Since taking the top investment job at Mine Super in May, Seamus Collins has swung into action to simplify the fund’s portfolio and move a big chunk of equities into passive strategies.

The decision to shift 60 per cent of Mine Super’s developed market equities, and one-third of its Australian shares into low-cost passive vehicles is a huge change for the $11 billion super fund which stuck to active strategies until this year.

“I’m not a fundamentalist about passive investing,” says Collins, who is ready to tilt back to active management as opportunities arise.

“I’m surprised by how many people in the industry are ‘bi-polar’ when it comes to active and passive strategies,” he added. “There are sectors where alpha is harder to obtain. And, in developed markets while you can get alpha, it’s hard to realise it over the long term. Plus, manager selection is hard with most underperforming the benchmark.”

Emerging market equities allocations at the fund remain 100 per cent active, which the CIO says underscores the structure of these markets for alpha.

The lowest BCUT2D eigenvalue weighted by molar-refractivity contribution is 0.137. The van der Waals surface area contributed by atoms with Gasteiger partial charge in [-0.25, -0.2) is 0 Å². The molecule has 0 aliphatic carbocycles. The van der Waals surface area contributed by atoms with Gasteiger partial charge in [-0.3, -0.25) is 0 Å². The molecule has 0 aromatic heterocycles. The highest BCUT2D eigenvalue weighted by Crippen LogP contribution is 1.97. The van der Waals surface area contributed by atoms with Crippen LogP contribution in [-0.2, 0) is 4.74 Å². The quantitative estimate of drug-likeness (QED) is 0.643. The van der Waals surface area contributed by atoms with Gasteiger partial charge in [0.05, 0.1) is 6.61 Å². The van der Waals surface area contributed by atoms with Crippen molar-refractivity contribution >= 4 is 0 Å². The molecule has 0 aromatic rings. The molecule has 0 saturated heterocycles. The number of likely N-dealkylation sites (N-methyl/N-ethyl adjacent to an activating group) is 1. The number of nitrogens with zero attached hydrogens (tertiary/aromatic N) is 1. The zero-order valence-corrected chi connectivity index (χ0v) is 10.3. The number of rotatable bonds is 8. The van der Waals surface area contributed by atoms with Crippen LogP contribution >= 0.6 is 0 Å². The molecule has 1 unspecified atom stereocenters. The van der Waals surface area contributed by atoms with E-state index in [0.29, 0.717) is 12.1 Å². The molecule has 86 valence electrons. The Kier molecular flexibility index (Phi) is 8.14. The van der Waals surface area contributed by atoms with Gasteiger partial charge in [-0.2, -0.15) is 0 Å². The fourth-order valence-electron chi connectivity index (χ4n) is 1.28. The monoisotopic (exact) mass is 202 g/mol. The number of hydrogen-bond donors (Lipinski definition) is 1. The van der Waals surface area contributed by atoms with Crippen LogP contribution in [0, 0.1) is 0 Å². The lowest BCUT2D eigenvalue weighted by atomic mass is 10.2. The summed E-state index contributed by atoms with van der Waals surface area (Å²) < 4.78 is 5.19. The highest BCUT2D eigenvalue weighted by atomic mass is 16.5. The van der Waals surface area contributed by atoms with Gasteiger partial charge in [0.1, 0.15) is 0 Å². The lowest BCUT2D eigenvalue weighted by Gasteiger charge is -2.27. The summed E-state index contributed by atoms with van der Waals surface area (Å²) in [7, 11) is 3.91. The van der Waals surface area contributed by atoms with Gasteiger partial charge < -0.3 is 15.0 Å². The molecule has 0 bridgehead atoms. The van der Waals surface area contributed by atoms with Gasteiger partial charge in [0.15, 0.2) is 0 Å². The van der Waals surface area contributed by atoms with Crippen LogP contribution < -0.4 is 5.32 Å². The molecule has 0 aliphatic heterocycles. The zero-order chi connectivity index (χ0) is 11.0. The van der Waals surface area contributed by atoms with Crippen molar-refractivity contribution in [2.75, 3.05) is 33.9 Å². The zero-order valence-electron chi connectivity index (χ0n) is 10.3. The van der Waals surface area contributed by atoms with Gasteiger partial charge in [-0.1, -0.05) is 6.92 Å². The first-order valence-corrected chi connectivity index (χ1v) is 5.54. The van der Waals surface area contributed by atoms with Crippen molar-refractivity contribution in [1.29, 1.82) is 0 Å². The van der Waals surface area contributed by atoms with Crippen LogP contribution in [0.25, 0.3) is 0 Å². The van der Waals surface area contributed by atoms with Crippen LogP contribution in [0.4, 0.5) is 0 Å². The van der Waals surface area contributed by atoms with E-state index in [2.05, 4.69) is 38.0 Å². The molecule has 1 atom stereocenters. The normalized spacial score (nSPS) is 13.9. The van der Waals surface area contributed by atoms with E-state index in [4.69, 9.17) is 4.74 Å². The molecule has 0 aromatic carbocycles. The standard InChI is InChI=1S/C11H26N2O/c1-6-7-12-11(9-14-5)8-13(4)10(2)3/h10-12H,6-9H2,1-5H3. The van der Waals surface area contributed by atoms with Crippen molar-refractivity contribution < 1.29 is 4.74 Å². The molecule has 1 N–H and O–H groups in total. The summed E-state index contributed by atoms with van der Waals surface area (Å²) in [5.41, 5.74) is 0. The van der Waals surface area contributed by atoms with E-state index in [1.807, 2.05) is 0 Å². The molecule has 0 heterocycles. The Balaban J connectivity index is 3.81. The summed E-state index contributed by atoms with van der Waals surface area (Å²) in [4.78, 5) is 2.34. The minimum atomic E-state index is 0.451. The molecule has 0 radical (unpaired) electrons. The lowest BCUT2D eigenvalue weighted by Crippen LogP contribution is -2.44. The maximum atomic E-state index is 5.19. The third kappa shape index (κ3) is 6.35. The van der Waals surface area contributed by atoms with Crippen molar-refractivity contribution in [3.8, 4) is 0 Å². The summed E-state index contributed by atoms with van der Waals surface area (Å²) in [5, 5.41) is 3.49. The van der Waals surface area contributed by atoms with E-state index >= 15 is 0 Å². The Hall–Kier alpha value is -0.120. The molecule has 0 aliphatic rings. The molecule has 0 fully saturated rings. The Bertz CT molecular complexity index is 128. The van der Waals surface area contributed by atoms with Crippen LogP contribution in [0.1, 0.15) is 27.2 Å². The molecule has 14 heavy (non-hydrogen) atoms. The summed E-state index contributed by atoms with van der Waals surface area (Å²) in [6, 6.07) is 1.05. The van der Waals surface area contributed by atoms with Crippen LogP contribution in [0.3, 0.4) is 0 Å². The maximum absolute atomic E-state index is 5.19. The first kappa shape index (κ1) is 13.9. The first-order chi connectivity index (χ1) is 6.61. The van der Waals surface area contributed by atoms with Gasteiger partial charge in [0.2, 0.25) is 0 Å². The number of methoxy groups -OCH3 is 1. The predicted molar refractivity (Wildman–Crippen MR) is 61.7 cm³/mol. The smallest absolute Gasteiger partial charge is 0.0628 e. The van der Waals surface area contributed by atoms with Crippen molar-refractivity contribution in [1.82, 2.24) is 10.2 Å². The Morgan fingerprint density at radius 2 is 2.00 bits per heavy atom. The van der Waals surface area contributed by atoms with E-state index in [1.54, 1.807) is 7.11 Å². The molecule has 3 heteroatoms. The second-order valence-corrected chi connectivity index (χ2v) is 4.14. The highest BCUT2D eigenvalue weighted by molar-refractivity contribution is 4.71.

A self-proclaimed pragmatist, who has mostly worked on the investment operations side of the business, Collins views his promotion to chief investment officer as an opportunity to focus sharply on generating ‘operational alpha’ to boost returns. This is especially important in a lower return environment for defensive/lower risk spectrum assets. By improving implementation outcomes in areas like operational cash management, agent lending and transaction costs, Collins expects to pick up between $5 -$10 million annually.

“Investment decision outcomes vary over time and efficiencies are permanent uplifts,” he adds.

Historically, Mine Super was a big believer in actively-managed investments. While Collins accepts there is value in selected active investment, he is not all in. “It is not a natural instinct for someone of my background to look for extremes or for Hail Mary approaches,” he said. I prefer “to have a balance of solutions that will serve the fund well in different conditions over the long term.”

It is precisely because Collins does not have an asset management background that he is not wedded to any particular style belief or house view. “Part of that pragmatism is not hoping that your active factors will work in different market cycles,” he said. “It’s why we made some changes in our appetite for active management.”